- The 1929 Resolution of the Central Executive Committee (CEC) of the Soviet Union, which established several sections of the Russian-Georgian border, including Pitchvni and its environs. According to the coordinates given in the resolution, this territory belongs to Georgia.
The document could not be located in the archives of Georgia. It became available to the Georgian side in 1998 when the Georgian-Russian sides were discussing the issue of the village of Aibga in Abkhazia. Aibga is a village in the Gagra municipality of the Autonomous Republic of Abkhazia and the Sochi region of the Krasnodar Krai of the Russian Federation. The village is located on both banks of the river Psou. The Russian side believed that the above-mentioned resolution of the CEC would resolve the dispute over the Aibga issue in favor of Russia.
Iveri Melashvili, former head of the Department of Neighborhood Delimitation, Demarcation and Border Relations of the Ministry of Foreign Affairs of Georgia, a former member of the Commission, and head of the group of experts, confirms that after receiving this resolution, the Georgian Foreign Ministry sent a note to the Russian Federation regarding Pitchvni.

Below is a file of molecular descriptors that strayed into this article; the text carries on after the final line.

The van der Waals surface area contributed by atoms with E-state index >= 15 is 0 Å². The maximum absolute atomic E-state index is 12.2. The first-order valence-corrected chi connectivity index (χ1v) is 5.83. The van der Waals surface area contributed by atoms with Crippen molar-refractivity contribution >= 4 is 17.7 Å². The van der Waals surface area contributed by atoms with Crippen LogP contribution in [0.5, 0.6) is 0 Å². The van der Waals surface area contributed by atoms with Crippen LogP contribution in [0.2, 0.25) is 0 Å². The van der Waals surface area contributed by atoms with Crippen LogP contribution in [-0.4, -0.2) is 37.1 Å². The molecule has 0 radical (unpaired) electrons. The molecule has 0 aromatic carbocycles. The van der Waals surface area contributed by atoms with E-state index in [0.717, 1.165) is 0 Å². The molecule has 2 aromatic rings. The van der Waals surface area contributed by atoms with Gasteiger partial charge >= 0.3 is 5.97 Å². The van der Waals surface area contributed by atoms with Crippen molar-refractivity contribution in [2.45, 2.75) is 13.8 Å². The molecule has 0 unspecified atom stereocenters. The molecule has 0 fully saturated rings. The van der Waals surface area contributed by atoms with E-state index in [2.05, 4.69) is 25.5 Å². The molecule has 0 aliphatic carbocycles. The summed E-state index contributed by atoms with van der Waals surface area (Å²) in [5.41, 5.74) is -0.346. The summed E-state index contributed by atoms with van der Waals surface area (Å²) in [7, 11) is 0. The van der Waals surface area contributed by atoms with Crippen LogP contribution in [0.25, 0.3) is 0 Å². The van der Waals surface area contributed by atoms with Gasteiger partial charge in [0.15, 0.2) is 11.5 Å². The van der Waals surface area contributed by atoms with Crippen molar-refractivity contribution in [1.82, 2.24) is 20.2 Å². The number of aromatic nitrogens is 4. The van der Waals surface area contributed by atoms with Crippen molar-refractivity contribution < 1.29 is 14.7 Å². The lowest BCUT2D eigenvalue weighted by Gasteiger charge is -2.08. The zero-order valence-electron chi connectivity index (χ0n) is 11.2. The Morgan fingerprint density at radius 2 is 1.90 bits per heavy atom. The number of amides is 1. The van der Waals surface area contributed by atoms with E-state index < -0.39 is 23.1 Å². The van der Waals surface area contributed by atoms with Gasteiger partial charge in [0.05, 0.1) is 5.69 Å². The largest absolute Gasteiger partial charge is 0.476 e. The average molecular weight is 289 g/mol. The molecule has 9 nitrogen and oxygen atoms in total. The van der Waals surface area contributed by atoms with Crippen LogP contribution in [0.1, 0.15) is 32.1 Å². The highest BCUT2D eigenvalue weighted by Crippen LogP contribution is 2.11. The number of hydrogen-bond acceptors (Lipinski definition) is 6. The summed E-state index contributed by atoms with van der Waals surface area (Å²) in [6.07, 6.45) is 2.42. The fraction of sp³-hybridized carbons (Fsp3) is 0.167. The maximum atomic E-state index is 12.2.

"According to the maps published during the Soviet era, Pitchvni was on the side of the Russian Federation, however, according to the land use materials, including the land use map, it was in our use. After getting acquainted with the 1929 resolution of the CEC, which in its time could not be found, unfortunately, was not in our archives, Georgia appealed to the Russian Federation regarding the Pitchvni, that this issue is still under discussion. Until diplomatic relations with Russia were severed and delimitation commissions worked, this section was not agreed upon at that time, and it is still the case."
The total length of the land section of the state border of Georgia is 1839 kilometers. From here - 275 km with Turkey, 224 km with Armenia, 446 km with Azerbaijan and 894 km with the Russian Federation. Border delimitation Demarcation we have completed only with Turkey.
Following the resumption of the Chechen-Georgian road, the Georgian Ministry of Regional Development and Infrastructure issued a statement: "Georgia has never considered, nor will it consider, the construction of any road connecting Chechnya. "The issue of road construction has never been on the agenda of the Georgian side and, therefore, any information about it is false."